The south end of town surrounding the rail yards was a hotbed of manufacturing in the late 19th and early part of the 20th centuries. By the 1940s, that activity had started to taper off. One exception was the area on South Main Street near today’s RailsWest Museum, which was experiencing a rebirth of manufacturing about that time.
Richard Savage understood wheat cereal. He founded the first of his three companies that brought wheat to the breakfast table in 1914 in Billings, Montana. “Cream of the West” cereal became a regional favorite. He sold his interest in the company and moved to Fargo, North Dakota, where he created Dwarfies cereal. He moved Dwarfies to 1216 S. Main St. in Council Bluffs in 1926, sold the company a short time later, and started Georgie Porgie cereal a block away at 1102 S. Main St.
Though the two wheat-based cereals tasted much alike the marketing was different; Dwarfies was one of the first cereals promoted directly to children and featured cartoon characters in advertising and on the box. Georgie Porgie identified with a real toddler — Mr. Savage’s 4-year-old son, Alfred. Alfred’s image, attired in a cowboy suit, became the company’s trademark. Alfred outgrew the role and graduated from Abraham Lincoln High School in 1943. He went on to become a highly decorated Lieutenant Colonel in the United States Air Force. It was the real life Georgie Porgie that piloted the reconnaissance plane over Hiroshima two hours after the dropping of the atomic bomb. He also commanded many missions during the Vietnam conflict.
Recognizing that dry breakfast cereal was starting to cut significantly into the market share of hot cereal, Savage sold the business, which moved to South 21st Street, adjacent to the railroad tracks along First Avenue. Other foods were added to the product line. Carlton Woodward, Jr. took over and emphasized Georgie Porgie popcorn, remaining in business until 1973.
Dwarfie’s South Main Street location was severely damaged by fire in 1947. They relocated to a modern plant at 40th and West Broadway. The new plant and cereal division was bought out by the Quaker Baking Company in the early 1950s. Quaker moved to Omaha and the factory was purchased by Frito-Lay in 1957.
In 1941, Howard Manufacturing took over a building at 1401 S. Main St. that was big enough to bring all of their operations under one roof. The large two story building had previously been a four story shirt factory; the top two floors were removed following a fire in 1912.
Founder Ted Keller was born in Kansas and worked as a traveling salesman, peddling gear to convert silent movie houses into sound picture theaters. A business opportunity to make radio tubes brought him to Council Bluffs, where he and wife Dorothy set up production the basement of their home on Morningside Avenue.
They named their company Howard Manufacturing, Howard being Ted’s mother’s maiden name. The business grew and expanded into progressively larger buildings around town. Several companies, including World Radio Laboratories and Petersen Radio of Council Bluffs, were producing radio crystals for use in World War II; Howard Manufacturing found a niche making plug-in holders to contain the crystals. Howard became the largest crystal holder manufacturer in the nation, with around 700 employees.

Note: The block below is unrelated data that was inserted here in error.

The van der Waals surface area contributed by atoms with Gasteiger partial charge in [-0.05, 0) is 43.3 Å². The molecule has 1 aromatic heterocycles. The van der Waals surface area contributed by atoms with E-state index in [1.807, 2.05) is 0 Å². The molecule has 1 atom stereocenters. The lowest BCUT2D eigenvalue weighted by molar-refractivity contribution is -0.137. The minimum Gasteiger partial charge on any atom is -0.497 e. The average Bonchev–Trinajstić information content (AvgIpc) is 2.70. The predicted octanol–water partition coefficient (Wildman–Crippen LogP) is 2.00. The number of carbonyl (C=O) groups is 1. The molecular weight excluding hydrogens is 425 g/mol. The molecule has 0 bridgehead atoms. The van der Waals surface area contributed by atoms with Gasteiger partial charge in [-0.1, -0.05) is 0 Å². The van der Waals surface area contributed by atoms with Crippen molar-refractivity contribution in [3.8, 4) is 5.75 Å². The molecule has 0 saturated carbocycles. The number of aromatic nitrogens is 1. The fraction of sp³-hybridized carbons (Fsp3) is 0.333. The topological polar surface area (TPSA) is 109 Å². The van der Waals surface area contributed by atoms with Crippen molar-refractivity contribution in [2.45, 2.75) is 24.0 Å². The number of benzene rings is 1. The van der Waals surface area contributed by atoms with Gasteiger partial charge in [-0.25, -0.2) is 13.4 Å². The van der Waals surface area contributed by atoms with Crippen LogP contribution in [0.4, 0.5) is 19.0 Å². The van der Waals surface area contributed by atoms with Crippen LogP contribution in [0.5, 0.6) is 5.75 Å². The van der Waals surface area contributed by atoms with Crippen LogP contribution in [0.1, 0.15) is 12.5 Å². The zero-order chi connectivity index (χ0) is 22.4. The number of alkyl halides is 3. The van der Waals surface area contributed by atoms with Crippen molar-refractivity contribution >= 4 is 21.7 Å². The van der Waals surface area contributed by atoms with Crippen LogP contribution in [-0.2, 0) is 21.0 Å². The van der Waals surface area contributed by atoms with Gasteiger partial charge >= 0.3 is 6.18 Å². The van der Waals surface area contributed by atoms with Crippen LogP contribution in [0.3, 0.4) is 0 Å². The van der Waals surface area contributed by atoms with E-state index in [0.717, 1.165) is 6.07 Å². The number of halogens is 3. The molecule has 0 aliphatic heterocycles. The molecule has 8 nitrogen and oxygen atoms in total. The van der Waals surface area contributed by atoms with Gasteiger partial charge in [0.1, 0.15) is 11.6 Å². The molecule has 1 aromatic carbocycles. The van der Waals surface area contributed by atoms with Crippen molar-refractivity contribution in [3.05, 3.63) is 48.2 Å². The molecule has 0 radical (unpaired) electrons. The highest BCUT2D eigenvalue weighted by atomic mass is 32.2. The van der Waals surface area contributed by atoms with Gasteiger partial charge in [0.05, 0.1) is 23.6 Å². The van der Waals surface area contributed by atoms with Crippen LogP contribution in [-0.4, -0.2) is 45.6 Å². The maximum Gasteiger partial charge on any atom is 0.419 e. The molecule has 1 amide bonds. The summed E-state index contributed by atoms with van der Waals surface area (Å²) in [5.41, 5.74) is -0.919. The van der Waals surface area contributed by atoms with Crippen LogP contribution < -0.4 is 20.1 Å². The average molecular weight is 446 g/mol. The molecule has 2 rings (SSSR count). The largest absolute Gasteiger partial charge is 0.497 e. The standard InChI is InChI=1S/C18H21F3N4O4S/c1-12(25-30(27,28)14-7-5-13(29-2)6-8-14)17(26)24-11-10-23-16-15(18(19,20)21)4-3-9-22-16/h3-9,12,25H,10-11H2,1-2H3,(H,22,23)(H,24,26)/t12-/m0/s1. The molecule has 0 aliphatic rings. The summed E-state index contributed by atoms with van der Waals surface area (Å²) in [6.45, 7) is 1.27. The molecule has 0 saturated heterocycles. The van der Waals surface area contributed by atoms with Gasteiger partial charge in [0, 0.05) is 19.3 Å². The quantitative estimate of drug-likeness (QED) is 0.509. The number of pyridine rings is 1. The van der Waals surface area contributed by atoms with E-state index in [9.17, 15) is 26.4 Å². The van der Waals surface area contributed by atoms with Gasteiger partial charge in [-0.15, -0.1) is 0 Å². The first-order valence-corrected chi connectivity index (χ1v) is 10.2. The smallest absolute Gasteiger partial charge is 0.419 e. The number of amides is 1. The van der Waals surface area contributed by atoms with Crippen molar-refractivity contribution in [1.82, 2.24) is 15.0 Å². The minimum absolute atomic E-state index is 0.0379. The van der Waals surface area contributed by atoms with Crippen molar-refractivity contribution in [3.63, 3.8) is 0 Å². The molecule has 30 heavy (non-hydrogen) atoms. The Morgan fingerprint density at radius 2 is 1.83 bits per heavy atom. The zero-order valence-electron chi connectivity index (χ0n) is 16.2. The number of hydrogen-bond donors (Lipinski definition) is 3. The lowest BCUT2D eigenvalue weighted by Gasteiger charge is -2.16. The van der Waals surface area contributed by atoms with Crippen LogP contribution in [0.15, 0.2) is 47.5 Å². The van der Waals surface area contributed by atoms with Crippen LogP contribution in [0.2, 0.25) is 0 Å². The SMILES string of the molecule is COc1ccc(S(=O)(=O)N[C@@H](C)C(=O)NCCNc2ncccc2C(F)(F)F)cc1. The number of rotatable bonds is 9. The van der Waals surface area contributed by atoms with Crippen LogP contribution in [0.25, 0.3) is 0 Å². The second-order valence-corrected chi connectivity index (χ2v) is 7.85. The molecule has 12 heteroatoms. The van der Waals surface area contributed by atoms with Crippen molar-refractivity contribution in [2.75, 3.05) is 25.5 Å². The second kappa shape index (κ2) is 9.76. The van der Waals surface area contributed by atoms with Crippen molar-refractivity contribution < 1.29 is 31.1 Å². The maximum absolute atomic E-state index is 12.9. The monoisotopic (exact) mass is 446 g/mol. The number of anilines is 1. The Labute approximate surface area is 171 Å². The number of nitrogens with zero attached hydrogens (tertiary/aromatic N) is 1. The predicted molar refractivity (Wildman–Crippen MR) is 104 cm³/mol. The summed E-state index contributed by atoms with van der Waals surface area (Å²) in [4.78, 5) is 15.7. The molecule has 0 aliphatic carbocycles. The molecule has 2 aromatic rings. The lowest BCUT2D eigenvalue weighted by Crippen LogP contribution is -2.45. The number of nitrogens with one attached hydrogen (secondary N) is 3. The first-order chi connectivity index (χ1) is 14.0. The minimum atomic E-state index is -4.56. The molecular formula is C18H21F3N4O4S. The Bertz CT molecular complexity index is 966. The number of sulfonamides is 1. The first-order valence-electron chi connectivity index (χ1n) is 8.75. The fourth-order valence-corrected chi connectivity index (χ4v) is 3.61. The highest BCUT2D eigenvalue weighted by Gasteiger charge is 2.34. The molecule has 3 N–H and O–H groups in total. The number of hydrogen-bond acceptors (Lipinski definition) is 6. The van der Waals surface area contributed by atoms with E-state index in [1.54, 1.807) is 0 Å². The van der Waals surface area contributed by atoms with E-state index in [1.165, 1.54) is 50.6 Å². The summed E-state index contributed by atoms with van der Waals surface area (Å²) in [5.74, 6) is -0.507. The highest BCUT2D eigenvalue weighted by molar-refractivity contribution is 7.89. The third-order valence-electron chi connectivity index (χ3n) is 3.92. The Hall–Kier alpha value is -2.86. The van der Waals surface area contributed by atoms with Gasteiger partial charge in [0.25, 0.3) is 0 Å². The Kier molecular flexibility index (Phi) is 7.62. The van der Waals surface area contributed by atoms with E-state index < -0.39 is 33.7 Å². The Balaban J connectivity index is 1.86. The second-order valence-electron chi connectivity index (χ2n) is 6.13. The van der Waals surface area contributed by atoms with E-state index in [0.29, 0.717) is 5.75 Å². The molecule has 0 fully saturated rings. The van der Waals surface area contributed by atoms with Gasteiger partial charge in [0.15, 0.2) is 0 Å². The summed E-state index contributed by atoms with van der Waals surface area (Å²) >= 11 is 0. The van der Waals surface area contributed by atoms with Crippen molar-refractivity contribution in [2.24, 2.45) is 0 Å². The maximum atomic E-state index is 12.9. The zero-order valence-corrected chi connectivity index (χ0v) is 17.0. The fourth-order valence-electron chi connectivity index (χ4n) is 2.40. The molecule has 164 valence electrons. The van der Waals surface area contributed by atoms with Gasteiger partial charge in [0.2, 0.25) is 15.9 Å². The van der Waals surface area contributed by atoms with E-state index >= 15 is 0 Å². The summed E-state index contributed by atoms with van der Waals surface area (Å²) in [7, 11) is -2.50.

After the war, the company changed its focus to the manufacture of shrink wrap and other plastic objects. Initially, plastic remained in short supply so company chemists devised a way to mix paper pulp with phenol resin to produce a hard fiber that could be used to produce a variety of products, including high quality wheels.
The company produced wheels that were in turn sold to manufacturers who used them on roller skates, vacuum cleaners, washing machines and baby carriages. The company also made toys, including the popular Jy-ro and and the Alphaplastic Plug-In Letter Set, an educational toy to promote learning to spell.
In 1956, Howard Manufacturing acquired the old Dwarfies building two blocks north for expansion.
The Kellers retained ownership until 1956 when Howard Plastics was merged into a wholly owned subsidiary of W.R. Grace and Company of New York City. Keller remained as president and manager until his resignation in 1958, citing health reasons. His wife resigned her position as secretary-treasurer at the same time, but both remained on the board of directors. Thomas Lyall of Cambridge, Massachusetts became the new president.
The Council Bluffs plant was closed shortly after and the building sold to Samuel Bittner in 1961 for use as a storage facility and auction house. A fire gutted the building in 1962; it was restored and served as home to Bluffs Moving and Storage, Anderson Brothers Feed, Bluffs Machine Shop, MFT Construction, and Souls in Stone Architectural Moldings.
The building was also home of the Council Bluffs Business Association for many years. It was razed a few years ago and is a green space today.
The Dwarfies building at 1216 S. Main St. served as home to Ford Propane and Gas as well as Sidles Distributing plus a controversial couple of years in the mid-1970s as the Wherehouse Lounge, described as a “trouble spot” by a police historian of the era.
The building later housed Prestige Furniture for many years and today is looking better than ever as home of Habitat for Humanity following a $4 million renovation.
— The Historical and Preservation Society can be reached at information@TheHistoricalSociety.org.